The Czapek Dox (CD) medium consisted of sucrose 30 g/L, NaNO3 3 g/L, K2HPO4 1 g/L, MgSO4·7H2O 0.5 g/L, KCl 0.5 g/L, FeSO4 0.01 g/L and CuSO4 0.01 g/L. The potato dextrose agar (PDA) medium was composed of peeled potato extract 200 g/L, glucose 20 g/L and agar 20 g/L. The fungal minimal medium (MM) was prepared as described by Penttilä et al. (1987). The fermentation medium (FM) contained sucrose 80 g/L, yeast extract 15 g/L, KCl 0.5 g/L, MgSO4·7H2O 0.5 g g/L, K2HPO4 5 g/L, NaNO3 2 g/L.
Isolation and preliminary screening of β-fructofuranosidase producing fungi
Different soil samples were collected from Shandong Xingguang Sugar Group Co. Ltd., P. R. China, a private enterprise engaging in extracting sucrose from sugar-cane with a history of nearly 20 years. To isolate fungal strains, the soil samples were serially diluted and spread on CD agar plates mentioned above and incubated at 30 °C for 3 days. The cultures were purified by repeated transfer to new fungal MM agar plates. Then the single colonies were grown in PDA plates at 30 °C for 6 days. The spores were washed with sterilized physiological sodium chloride solution. To rapidly determine the ability of these fungi to produce FFase, an indirect colorimetric plate assay for evaluation of FFase was used, which involved in the detection of glucose released from sucrose. This method entailed a glucose oxidase–peroxidase (Dingguo Corp., Beijing, China) coupled reaction using phenol and 4-aminoantipyrine for determination of glucose with the formation of pink halos around the fungal colony (Dominguez et al. 2006). In detail, 1 μL of spores (108/mL) was spotted on the CD agar plates and incubated at 30 °C for 8 h. Then 10 mL of the biochemical reaction system, composed of glucose oxidase (GOD, 10 U/mL), horseradish peroxidase (POD, 1 U/mL), 4-aminoantipyrine (0.16 mg/mL) and phenol (1 mg/mL) in the citric phosphate buffer (pH 5), was placed on the plates. After 10 min, the formation of pink halos around the colonies indicated the ability of the fungi to produce FFase.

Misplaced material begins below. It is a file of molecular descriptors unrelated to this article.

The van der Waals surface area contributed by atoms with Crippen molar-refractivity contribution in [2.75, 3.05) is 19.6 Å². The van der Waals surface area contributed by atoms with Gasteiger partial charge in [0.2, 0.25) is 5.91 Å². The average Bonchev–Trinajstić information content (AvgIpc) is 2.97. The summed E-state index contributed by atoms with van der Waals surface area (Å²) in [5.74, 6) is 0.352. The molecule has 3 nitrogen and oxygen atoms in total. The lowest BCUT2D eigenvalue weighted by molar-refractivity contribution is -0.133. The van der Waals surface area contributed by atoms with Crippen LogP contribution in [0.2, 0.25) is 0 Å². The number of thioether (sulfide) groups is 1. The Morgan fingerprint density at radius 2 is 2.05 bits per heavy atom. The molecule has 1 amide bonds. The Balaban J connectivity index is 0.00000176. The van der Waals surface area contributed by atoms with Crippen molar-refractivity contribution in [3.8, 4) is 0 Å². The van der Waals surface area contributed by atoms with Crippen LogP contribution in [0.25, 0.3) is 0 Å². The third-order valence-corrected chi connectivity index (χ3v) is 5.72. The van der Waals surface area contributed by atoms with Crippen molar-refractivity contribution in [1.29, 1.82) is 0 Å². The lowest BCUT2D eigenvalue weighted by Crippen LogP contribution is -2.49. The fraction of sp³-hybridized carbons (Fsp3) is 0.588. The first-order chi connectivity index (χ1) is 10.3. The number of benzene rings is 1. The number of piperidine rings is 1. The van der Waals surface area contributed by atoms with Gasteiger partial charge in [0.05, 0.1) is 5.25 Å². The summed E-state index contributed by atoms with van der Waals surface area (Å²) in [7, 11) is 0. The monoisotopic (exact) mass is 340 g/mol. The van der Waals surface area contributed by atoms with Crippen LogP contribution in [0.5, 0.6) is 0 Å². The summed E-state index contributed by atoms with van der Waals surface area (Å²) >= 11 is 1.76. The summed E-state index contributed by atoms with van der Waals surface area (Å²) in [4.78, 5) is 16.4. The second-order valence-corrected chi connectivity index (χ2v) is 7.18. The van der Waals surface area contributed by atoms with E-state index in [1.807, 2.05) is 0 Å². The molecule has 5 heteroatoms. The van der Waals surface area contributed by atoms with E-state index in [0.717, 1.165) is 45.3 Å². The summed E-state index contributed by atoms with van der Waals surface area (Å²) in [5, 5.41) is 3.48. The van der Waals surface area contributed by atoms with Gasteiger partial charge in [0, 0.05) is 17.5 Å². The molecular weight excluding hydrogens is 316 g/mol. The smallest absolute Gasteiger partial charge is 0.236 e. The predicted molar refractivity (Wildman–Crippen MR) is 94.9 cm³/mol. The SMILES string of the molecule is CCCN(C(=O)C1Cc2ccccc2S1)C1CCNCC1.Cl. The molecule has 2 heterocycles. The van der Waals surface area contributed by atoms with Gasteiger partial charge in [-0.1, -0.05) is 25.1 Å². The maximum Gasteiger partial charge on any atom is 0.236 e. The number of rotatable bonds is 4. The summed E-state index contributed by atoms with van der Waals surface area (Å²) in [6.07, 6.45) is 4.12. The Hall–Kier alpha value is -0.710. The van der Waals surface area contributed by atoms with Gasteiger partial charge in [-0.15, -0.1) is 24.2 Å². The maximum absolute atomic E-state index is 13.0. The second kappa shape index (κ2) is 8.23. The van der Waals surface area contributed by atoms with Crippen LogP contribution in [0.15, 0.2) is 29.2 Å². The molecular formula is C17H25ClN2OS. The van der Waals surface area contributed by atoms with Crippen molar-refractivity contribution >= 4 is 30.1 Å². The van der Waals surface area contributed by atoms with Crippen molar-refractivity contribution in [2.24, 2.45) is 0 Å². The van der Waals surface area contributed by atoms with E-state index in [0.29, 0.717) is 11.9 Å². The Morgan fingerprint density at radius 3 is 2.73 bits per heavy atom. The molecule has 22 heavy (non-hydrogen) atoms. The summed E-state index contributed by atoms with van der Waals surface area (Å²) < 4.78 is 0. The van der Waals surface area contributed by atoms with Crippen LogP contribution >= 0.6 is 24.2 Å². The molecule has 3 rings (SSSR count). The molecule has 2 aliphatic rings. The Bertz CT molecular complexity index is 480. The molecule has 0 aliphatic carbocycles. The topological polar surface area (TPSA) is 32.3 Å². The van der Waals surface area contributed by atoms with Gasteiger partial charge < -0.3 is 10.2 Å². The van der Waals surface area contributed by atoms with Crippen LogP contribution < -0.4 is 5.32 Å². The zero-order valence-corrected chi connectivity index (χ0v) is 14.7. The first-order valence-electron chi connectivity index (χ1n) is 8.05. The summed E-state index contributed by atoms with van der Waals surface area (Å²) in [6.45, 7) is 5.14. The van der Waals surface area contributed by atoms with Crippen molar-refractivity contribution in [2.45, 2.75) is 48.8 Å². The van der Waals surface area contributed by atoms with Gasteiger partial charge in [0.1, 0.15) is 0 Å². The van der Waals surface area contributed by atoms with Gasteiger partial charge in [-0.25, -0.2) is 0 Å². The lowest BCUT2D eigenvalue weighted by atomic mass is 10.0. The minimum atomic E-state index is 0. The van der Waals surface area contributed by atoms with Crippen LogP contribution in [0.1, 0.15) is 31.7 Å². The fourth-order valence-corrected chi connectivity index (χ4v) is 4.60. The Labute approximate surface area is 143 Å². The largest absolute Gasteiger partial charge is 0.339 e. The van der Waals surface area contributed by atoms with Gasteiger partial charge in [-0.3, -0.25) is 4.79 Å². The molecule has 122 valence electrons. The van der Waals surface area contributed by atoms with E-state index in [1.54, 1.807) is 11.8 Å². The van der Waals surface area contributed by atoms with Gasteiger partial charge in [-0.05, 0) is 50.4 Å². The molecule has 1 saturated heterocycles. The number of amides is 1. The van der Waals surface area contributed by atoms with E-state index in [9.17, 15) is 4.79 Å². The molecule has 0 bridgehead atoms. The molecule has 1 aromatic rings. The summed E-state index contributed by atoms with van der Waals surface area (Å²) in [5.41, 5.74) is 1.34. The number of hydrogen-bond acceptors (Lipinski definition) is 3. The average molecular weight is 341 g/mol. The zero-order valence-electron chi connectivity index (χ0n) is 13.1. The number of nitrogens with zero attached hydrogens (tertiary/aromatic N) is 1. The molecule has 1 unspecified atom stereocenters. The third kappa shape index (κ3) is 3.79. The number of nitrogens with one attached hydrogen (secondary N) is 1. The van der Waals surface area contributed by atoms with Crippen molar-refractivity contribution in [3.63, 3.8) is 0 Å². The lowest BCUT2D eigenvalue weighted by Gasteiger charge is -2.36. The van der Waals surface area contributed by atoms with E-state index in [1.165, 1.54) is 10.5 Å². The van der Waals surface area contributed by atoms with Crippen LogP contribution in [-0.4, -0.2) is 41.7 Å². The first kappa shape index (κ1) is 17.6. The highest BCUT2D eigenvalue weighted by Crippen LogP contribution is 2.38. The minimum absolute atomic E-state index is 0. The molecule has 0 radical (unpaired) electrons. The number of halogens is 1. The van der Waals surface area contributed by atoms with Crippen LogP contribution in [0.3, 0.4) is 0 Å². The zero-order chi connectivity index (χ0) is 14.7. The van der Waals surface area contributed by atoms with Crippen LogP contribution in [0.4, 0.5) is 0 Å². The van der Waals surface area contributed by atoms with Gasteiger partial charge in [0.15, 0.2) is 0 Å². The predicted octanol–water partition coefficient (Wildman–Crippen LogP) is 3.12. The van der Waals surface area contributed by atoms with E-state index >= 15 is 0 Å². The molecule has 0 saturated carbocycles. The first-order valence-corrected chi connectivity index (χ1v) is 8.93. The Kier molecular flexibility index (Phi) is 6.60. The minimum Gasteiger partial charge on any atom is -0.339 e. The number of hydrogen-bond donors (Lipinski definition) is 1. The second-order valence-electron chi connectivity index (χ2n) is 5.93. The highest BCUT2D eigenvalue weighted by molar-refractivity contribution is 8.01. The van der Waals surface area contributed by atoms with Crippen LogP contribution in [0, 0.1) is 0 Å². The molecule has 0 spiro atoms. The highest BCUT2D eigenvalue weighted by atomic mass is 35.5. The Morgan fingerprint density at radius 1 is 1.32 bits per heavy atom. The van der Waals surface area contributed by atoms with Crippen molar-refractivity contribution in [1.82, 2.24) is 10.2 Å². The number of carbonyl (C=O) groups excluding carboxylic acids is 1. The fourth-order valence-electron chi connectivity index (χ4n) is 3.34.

Secondary screening of the FFase producers with transfructosylation activity